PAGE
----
* Dutch couple sued KLM over 29-hour delay
* Delay caused by two technical defects
* EU court says technical problems arise as matter of course
By Julia Fioretti
BRUSSELS, Sept 17 Airlines have to pay
passengers compensation when flights are cancelled or delayed
due to unforeseen technical problems, the European Union's top
court ruled on Thursday, handing a victory to consumers.
The case was brought by a Dutch couple whose flight from
Quito, Ecuador, to Amsterdam was delayed by 29 hours. KLM
refused to pay compensation on the grounds that the
technical faults that caused the delay were extraordinary
Under EU law, air carriers do not have to pay compensation
if the cancellation or delay is caused by "extraordinary
circumstances" such as bad weather, strikes and political
instability, which could not have been avoided even if all
reasonable measures had been taken.
KLM argued the two defective components at the root of the
delay had not exceeded their average lifetime and that the
manufacturer had not provided any specific information on which
defects might arise once the equipment reached a certain age.
The Luxembourg-based court said that while technical
problems could constitute extraordinary circumstances, for
example those caused by acts of sabotage or terrorism, the same
could not be said for issues that arise during maintenance of
the aircraft or from a failure to carry out such maintenance.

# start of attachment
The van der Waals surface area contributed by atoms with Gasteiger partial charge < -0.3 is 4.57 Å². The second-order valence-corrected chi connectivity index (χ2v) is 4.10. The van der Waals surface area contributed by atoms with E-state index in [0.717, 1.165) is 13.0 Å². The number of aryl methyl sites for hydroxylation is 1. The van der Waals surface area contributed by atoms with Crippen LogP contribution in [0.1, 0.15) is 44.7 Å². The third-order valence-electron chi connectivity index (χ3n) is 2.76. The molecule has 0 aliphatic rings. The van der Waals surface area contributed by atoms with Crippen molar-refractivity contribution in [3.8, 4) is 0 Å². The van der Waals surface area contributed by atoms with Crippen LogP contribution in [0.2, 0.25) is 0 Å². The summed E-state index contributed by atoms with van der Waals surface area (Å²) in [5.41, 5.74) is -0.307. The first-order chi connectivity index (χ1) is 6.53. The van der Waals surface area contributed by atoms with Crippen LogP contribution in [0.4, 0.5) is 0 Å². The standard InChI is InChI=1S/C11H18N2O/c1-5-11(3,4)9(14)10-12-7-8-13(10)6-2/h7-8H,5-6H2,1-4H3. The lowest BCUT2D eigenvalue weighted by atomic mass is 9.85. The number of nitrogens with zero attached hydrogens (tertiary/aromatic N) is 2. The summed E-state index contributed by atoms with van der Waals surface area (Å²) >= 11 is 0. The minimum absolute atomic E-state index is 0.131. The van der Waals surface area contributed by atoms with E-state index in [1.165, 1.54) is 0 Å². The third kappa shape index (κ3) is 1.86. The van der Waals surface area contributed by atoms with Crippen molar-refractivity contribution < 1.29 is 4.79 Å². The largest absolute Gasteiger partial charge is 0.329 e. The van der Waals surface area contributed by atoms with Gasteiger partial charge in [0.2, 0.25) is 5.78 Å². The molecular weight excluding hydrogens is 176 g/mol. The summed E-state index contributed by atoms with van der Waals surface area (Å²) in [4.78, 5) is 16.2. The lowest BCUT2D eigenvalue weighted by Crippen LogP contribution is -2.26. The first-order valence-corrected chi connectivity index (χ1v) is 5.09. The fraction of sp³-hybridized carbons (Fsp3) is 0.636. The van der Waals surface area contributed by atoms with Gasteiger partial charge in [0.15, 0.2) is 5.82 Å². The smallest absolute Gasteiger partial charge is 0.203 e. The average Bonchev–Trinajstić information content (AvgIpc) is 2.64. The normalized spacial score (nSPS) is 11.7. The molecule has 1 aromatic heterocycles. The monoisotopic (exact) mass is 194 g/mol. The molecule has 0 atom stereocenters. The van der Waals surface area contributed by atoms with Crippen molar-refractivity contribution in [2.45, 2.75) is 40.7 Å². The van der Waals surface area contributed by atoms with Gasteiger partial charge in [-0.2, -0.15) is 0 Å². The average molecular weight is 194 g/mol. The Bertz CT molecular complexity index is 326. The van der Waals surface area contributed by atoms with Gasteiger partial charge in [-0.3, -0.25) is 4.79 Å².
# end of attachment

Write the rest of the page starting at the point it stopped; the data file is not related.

"In the course of the activities of an air carrier, that
unexpected event is inherent in the normal exercise of an air
carrier's activity, as air carriers are confronted as a matter
of course with unexpected technical problems," the Court of
Justice of the European Union said in a press release. "No
component of an aircraft lasts forever."
Flight-Delayed.co.uk, a group representing air passengers in
Britain, applauded the ruling, saying compensation claims were
often rejected on the grounds of unforeseen technical errors.
"Approximately 79 percent of the claims are immediately
rejected, yet when we take a claim to court we win 98 percent of
the time, even in the case of technical errors," said
Flight-Delayed spokesman Raymond Veldkamp.
The Association of European Airlines said the case proved
that the current air passenger rights regulation needed to be
reviewed since it was giving rise to "one court case after the
other" and different interpretations.
(Reporting by Julia Fioretti; Editing by Mark Potter)